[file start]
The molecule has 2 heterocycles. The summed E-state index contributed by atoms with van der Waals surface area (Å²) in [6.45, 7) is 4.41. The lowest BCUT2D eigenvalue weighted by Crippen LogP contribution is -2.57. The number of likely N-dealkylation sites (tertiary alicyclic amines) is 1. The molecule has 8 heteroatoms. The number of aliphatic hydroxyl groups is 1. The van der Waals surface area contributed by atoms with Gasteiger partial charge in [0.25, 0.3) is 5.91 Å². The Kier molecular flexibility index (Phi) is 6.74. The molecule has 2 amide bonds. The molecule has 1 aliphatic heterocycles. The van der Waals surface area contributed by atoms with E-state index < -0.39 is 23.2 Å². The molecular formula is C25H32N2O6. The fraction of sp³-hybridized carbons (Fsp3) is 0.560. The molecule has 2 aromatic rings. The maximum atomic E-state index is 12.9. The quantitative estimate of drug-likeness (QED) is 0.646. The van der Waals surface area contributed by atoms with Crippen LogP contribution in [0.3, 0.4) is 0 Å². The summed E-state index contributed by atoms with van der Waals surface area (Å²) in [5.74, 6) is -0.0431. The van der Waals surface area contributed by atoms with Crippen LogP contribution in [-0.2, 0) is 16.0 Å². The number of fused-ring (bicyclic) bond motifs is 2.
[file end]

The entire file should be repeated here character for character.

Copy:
The molecule has 2 heterocycles. The summed E-state index contributed by atoms with van der Waals surface area (Å²) in [6.45, 7) is 4.41. The lowest BCUT2D eigenvalue weighted by Crippen LogP contribution is -2.57. The number of likely N-dealkylation sites (tertiary alicyclic amines) is 1. The molecule has 8 heteroatoms. The number of aliphatic hydroxyl groups is 1. The van der Waals surface area contributed by atoms with Gasteiger partial charge in [0.25, 0.3) is 5.91 Å². The Kier molecular flexibility index (Phi) is 6.74. The molecule has 2 amide bonds. The molecule has 1 aliphatic heterocycles. The van der Waals surface area contributed by atoms with E-state index < -0.39 is 23.2 Å². The molecular formula is C25H32N2O6. The fraction of sp³-hybridized carbons (Fsp3) is 0.560. The molecule has 2 aromatic rings. The maximum atomic E-state index is 12.9. The quantitative estimate of drug-likeness (QED) is 0.646. The van der Waals surface area contributed by atoms with Crippen LogP contribution in [0.3, 0.4) is 0 Å². The summed E-state index contributed by atoms with van der Waals surface area (Å²) in [5.74, 6) is -0.0431. The van der Waals surface area contributed by atoms with Crippen LogP contribution in [-0.2, 0) is 16.0 Å². The number of fused-ring (bicyclic) bond motifs is 2.